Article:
I was slightly relieved that we'd both agreed upon canceling the rest of the tour, as we’d be much safer back in Basco. Heading back through the hamlet, we barely slowed long enough to tell a few passersby's what happened and warn them that the road ahead was out.
Several motorists on the other side of the landslide fifty feet away shrugged and turned around, while others sat there and tried to calculate if there was a way to get through. There wasn’t.
This was the only road back to Basco – to safety from the screaming wind and driving rain, but we were forced to turn back towards the hamlet, boxed in between two landslides.
Luckily, my driver, who was soaked to the bone and shivering like a puppy dog by now since he probably weighed all of 130 lbs., knew someone in that community who might help us, his Uncle Joey. We came upon a storefront on the main road with a balcony and apartment overtop, and he called out.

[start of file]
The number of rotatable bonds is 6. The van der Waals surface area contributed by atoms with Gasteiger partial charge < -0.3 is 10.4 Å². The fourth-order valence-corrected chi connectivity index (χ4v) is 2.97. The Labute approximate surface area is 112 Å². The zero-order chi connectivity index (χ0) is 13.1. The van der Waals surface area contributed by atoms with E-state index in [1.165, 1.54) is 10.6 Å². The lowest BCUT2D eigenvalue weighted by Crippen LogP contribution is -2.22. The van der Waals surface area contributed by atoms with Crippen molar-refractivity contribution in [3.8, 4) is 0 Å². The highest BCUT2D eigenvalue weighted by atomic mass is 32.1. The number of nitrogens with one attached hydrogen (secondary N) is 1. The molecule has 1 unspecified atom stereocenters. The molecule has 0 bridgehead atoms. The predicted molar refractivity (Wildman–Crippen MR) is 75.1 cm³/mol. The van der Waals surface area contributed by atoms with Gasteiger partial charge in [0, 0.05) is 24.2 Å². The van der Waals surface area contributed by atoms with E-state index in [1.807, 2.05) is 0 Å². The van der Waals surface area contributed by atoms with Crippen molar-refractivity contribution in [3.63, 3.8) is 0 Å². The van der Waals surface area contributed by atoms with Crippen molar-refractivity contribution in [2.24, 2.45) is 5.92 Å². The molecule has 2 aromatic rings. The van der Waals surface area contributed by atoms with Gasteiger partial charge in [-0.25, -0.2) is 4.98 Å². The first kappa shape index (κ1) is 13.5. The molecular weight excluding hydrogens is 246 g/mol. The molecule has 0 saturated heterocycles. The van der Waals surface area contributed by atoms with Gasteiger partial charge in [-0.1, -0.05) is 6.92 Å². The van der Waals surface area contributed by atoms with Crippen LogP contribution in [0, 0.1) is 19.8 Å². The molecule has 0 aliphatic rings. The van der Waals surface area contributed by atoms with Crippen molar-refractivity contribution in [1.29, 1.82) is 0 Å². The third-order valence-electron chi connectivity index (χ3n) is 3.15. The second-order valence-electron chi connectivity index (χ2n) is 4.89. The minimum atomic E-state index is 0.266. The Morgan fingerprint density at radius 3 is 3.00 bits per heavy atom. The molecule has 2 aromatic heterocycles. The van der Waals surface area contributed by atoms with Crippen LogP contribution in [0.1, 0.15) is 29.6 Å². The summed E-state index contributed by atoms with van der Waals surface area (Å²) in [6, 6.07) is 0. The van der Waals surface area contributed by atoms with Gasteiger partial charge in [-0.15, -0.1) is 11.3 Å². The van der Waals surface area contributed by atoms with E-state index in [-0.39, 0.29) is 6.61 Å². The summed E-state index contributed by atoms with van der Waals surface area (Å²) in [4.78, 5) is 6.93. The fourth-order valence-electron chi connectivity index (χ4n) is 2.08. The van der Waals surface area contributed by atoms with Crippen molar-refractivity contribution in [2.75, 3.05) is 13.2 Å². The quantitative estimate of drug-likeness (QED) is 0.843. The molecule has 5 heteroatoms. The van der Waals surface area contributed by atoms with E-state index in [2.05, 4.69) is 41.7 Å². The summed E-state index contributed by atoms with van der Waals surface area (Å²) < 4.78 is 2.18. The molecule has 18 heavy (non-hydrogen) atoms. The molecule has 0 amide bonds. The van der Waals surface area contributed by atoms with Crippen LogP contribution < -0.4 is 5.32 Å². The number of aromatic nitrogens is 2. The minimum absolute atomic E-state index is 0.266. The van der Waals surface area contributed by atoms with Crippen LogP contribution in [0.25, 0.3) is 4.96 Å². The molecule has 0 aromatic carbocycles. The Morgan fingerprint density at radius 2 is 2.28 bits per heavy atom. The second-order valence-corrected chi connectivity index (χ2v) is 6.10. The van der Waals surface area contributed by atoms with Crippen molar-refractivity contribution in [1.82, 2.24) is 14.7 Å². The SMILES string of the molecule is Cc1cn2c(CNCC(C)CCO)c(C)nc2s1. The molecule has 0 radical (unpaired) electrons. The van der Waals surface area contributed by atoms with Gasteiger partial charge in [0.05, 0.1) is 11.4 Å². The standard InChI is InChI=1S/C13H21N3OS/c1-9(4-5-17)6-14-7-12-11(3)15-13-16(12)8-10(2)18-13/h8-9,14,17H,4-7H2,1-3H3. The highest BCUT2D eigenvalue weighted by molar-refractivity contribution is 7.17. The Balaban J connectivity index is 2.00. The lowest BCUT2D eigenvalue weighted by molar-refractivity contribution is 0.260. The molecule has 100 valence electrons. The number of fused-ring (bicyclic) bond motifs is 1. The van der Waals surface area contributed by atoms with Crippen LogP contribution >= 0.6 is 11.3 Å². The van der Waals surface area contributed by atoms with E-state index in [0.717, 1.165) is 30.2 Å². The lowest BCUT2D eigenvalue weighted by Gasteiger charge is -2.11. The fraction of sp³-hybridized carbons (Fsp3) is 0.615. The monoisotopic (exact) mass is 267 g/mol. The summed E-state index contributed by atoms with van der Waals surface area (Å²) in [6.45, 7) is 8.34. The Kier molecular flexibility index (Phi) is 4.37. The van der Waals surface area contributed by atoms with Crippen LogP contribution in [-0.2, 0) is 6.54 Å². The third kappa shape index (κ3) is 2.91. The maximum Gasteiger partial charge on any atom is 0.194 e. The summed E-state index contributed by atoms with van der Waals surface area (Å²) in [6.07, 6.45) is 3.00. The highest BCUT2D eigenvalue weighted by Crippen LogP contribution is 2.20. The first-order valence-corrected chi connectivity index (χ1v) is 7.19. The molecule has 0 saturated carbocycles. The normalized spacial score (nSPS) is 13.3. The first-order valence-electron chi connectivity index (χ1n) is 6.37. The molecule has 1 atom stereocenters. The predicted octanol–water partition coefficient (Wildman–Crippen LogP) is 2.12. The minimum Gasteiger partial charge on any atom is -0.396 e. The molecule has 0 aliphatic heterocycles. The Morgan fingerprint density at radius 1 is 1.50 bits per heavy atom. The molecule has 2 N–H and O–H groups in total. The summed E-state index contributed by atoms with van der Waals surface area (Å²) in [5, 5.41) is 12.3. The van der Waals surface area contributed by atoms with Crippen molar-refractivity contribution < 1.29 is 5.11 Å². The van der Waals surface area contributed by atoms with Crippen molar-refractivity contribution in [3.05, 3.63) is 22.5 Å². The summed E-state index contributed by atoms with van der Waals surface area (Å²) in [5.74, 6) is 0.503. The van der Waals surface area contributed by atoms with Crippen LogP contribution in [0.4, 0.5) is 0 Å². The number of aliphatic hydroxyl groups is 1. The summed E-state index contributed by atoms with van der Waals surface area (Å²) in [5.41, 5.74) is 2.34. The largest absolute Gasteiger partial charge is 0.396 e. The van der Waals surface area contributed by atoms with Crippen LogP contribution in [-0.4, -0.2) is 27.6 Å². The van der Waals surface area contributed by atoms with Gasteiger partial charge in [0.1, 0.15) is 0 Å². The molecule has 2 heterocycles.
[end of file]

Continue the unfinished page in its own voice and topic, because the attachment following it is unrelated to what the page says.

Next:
A well-built, smiling man in his late 20s came out and after hearing our story in rapid-fire Ivatan, eagerly brought us up to his apartment, where he brought out two dry shirts and cups of coffee.
Thanking him profusely, I squeezed into the too-small shirt and muzzled the mug of hot coffee to warm up my hands, giving my windbreaker to the driver.
Uncle Joey was born and raised right there but had made it over to Saudi Arabia for a few years to work construction, which allowed him to build this store and apartment for his family when he returned, as well as start his own little construction company.
The three of us watched as police and local service workers clamored back and forth with trucks and shovels.
Boy did he like to talk, and we basically exchanged life stories in that half hour…and then hour…and then hour-and-a-half wait.